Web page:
American Ambassador to Guyana, Brent Hardt on Monday said the United States (US)-funded Leadership and Democracy (LEAD) project has restarted after government received assurances that it was not aimed at influencing electoral outcomes, legislative reform or policy changes.
“There was always a belief in a highly partisan environment that somehow, we were seeking some political outcome here and I’ve repeatedly made clear we have no interest in what party is ruling Guyana. That’s entirely a matter for the voters of the country to decide,” he told Demerara Waves Online News in an interview just weeks before his tour-of-duty ends.
The governing Peoples Progressive Party Civic (PPPC) had accused the US of using the LEAD project to enhance the electoral fortunes of the opposition.
On the other hand, Ambassador Hardt stressed that the US was interested in an effectively governed Guyana where the administration would deliver safety and security to Guyanese, combat drug trafficking and have an open and transparent system that is attractive to investment. “Once we were able to make clear that this engagement was really more focused on those processes to ensure that governance works effectively and that we don’t have an interest in outcomes or political outcomes or which issues are discussed I think we were then able to put the water under the bridge move forward with a very productive engagement,” he added.
Just one month after the two sides agreed to suspend the US$1.2 million project and hold talks on a mutually acceptable project, the American envoy said they have reached agreement on two components – parliamentary and local government civic education. He expected that Guyana’s cabinet would this week also approve the remaining components on women and youth.
Hardt said a consultative oversight mechanism would be established to monitor the LEAD projects.
“They are back on track. They have been back on track since last week and IRI (International Republican Institute) is back at work and so we are moving forward,” he said. The American Ambassador said the LEAD Chief of Party, Glenn Bradbury was expected to have his work permit restored after it was revoked by the Guyana government at the height of the controversy over the project.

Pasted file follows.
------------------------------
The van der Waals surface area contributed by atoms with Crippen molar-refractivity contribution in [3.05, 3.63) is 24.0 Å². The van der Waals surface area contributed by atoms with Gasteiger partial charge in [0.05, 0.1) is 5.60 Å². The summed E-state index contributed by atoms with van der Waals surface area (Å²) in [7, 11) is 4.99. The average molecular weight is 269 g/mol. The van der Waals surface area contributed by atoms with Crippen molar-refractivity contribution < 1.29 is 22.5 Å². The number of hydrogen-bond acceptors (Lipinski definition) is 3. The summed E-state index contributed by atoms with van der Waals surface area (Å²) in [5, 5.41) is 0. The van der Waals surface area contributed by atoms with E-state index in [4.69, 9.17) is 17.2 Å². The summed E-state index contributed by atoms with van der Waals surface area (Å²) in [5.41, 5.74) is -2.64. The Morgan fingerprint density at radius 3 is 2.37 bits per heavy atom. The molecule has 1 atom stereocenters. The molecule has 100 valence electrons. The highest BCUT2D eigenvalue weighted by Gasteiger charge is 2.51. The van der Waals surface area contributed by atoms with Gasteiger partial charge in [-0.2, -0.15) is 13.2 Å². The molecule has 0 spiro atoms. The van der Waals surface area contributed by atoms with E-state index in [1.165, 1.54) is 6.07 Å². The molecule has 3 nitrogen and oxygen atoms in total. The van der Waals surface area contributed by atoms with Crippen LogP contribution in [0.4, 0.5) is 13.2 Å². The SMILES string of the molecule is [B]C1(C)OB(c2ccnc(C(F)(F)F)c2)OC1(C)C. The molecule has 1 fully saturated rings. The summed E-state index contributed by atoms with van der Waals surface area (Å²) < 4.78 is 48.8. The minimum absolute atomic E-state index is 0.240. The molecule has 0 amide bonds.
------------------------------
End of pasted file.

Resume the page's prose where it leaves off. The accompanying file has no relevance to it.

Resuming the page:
The Guyana government had maintained that it was never consulted, although Finance Minister Dr. Ashni Singh had inked a 2009 agreement with the United States Agency for International Development on Governing Justly and Democratically.
The American envoy acknowledged that there were some misunderstandings during the roll-out of the three-year project.
Now that total agreement is nearing, Hardt said the US and Guyana government have agreed to the pace of meetings and consultations as part of a “doable compact document” that has removed lingering misunderstanding. Asked whether the two sides were able to iron out differences over government’s claims that LEAD was partly aimed at advocating consultations that could lead to legislative and constitutional reform, he said “we are not advocating policies or constitutional changes.” “Those are all for parties, the people of Guyana. We are simply trying to reinforce policies that can help people to come to those discussions about issues and policies and whatever changes they want to propose,” he said.
The embassy here has said that LEAD is designed to benefit the Government and people of Guyana through the promotion of understanding and consensus-building within the National Assembly; greater citizen engagement with Parliament; civic education on local government and greater civic engagement among women and youth.